But then I reflect on the fact that it was pre-Lily, pre-Jake, pre-Stella. We were all newly in love with the dream of creating more family.

And so it happened.

But not the way any of us had imagined - we are one person short of the happiest of dreams.
Actually, many people short;
There were others who also deserved to be there tonight.
To see this no-longer-child poised and present, on her own.

No knee needed.

The age of awkward beautiful, heavy on the beautiful,
just teetering on the cusp of adult life.
So close, near ready, but hopefully not too too soon.
Many must have been smiling down on her.
Oh so proud.

It is a wonder to watch the way things grow.

I am awestruck when I look at Lily these days,and I have fallen prey to every parental cliche.
They grow up so quickly.
Enjoy them at this age.
Savor these moments.
It all goes by so fast.

And so it does.

We visited a farm today.
Lily and a friend (donning a cape no less, another cohort with flair).
Pulled garlic stems, picked snow peas, collected eggs.
Learned that there are more things living in a fistful of soil than people on this planet.

Ahh life.

Origins before our eyes -
Ones that even a three year old can begin to contemplate.

Slow down, you move too fast.

I am amazed by how it,

Oh to be a parent.
The greatest, hardest job.
And joy.


Tuesday, May 22, 2012

Girl In The Pill Box Hat.

Lily had her first dance recital this weekend.
It was big in every way.
For me, at least, and a couple hundred other parents.
"Are you excited for your performance today Pumpkin?" I asked, so excited myself.
"No Mama. Because I am doing it."
And so it went.

She was ready.

She's gone regularly to her ballet class, embraced it with joy, excitement and focus. And this performance has rested gently on her horizon for a few weeks now, and for her, for whom everything is still fresh and new, performance anxiety has yet to rear its ugly head.
This child is happy in her body.
Proud of her abilities.
Broad in character.

Rooted in her existence.

So when the curtains were closed and all I could see were ballet shoe toes, positioned IN the curtain ripples, I was on the edge of my seat. Curious to see how she would fare - on stage, with no view yet of what existed beyond:

And there she was.
Away she went.

All smiles, focus, shaking her hips, pointing her toes, jumping on cue (or early with excited anticipation).
Doing her thing.
In sequins, hat, and fringe.

I was so proud.
A positive first on the stage.
In the lights.
A beautiful accomplishment.

So many changes this year in this girl.

Her drawings are more and more representational.
Flowers, rainbows, houses, trees, ferris wheels, playgrounds and suns.
I like what she sees.
At school I hear her class mates calling her in - with eager glee.
Relationships now her own.
She writes letters, is into rhyming.
Word curious.

And of course the Mary Poppins obsession continues.
I just saw Mary!
We've had multiple sightings.
She is present and otherworldly.

Three is cool.
Beautiful cool.

Wednesday, May 2, 2012

Will It.

This morning I met a woman, older than I, further along in life and its experiences and we spoke about how we move forward, past loss. I said Lily is my purpose, that one has to be resilient to endure.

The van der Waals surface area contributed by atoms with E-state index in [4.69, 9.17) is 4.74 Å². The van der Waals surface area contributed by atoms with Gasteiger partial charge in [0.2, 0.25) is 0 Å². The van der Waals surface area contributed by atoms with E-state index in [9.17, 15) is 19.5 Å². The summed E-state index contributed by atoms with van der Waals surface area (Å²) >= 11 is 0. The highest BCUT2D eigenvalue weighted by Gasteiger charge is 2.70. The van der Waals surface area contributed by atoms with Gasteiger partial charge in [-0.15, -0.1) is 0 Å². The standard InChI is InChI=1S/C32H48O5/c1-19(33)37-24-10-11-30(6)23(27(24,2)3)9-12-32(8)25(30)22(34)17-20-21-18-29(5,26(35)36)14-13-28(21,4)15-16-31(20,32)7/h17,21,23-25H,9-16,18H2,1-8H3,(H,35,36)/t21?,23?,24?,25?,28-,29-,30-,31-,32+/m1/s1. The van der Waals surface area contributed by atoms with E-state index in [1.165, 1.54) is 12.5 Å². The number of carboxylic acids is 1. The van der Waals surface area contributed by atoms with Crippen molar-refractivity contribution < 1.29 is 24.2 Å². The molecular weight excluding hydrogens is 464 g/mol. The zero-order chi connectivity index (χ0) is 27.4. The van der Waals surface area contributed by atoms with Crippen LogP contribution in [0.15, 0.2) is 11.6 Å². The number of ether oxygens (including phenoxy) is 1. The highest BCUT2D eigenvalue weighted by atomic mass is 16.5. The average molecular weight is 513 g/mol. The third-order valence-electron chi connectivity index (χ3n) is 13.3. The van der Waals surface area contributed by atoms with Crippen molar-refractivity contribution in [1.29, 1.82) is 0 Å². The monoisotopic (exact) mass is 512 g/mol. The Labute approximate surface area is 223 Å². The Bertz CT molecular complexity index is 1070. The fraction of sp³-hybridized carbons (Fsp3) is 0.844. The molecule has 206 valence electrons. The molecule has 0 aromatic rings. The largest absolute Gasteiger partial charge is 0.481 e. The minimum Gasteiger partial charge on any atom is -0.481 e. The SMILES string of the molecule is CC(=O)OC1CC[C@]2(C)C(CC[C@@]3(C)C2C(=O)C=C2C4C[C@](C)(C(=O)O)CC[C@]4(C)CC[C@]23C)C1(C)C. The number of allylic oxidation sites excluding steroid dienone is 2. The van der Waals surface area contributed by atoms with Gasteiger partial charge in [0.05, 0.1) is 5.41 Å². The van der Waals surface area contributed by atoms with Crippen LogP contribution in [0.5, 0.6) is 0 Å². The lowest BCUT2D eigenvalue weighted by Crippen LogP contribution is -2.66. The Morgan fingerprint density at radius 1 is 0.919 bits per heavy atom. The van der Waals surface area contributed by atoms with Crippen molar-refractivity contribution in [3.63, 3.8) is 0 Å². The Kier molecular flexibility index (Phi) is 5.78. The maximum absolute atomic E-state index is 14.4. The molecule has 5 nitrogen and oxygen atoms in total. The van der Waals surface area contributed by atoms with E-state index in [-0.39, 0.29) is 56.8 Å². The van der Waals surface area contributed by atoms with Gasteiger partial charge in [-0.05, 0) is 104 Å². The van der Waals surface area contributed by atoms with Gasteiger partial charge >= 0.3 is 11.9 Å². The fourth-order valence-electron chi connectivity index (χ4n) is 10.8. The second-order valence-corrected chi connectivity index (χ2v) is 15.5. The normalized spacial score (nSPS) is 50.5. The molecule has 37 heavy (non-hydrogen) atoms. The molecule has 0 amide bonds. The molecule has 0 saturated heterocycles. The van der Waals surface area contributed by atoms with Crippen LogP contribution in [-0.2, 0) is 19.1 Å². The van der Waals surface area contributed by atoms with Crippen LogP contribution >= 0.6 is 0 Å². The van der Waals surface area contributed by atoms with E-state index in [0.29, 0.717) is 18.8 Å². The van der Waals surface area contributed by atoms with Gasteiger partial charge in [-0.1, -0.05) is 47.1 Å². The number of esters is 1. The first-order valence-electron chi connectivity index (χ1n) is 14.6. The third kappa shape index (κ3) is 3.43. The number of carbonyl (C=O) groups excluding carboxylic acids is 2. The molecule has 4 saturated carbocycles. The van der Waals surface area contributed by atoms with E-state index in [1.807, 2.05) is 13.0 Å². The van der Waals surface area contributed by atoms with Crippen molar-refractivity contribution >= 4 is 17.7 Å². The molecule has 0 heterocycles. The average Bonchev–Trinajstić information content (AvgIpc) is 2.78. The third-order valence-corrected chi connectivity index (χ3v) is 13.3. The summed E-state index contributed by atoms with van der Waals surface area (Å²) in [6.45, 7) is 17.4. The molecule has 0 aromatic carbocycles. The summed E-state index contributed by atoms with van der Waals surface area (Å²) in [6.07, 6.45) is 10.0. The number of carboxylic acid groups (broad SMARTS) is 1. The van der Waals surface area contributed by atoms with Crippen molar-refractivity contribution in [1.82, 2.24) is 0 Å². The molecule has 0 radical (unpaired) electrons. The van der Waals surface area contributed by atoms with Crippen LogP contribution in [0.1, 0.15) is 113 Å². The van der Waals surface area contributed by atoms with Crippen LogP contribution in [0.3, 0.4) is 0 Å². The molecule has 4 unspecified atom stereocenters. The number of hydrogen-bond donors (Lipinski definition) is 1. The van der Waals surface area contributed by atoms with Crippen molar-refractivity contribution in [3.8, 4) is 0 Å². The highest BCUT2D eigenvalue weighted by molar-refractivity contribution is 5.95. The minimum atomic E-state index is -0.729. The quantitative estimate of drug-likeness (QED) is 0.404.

She said there are many people who are not strong in this world.
She said you have to Will It.

So true.

I always felt odd when people commended me for my "strength". Yes, I was and am aware of it, that power I harnessed when Alan and I were deep in the trenches, the energy I found when we were broken in spirit, and the determination to continue on with my life for Lily, with Lily. But to me despite my slumps, dark moments, and ever ache, it is what one does.
You rise to the occasion.
It's what you do.
I think.
I thought.
And though there were times when an end to my life seemed enticing (had I not been pregnant),I knew, having seen a love robbed of his - that that just wasn't

No Way (as Lily now frequently exclaims).
It was a selfish thought.
Foolish to even entertain.

But ahhh that's what death will do.
It caresses those left behind, sells an unknown destination, hijacks a beating heart. Leaves you sitting in unbearable quiet.

You have to will it away.
Will yourself to stay - as best you can.

And for that, you need only to whisper a wish - quietly to yourself.
No strength required.

Mother's Day is one of my toughest holidays.
But I will will myself to find wholeness where there is indeed a hole.

This morning when Lily awoke way way WAY too early and crawled into my bed, I loved feeling her soft hand under mine, resting around my waist.
It was
So soft, unscathed, warm, relaxed.

Her love and presence fill me up.
She lives with such abandon she is freeing to watch.


Willful without intention.

For her, it is all about being.



Tuesday, April 24, 2012

Ohhhhh... Got it.

Had my second parent/teacher conference with Lily's teacher this morning.
Amazing how one conversation (or rather, two words) can clarify so much.

First Adolescence.

Like a therapeutic breakthrough.
For me.
Not that things will change, today, but it's as though I was gifted with supporting evidence that
this is Lily's World these days.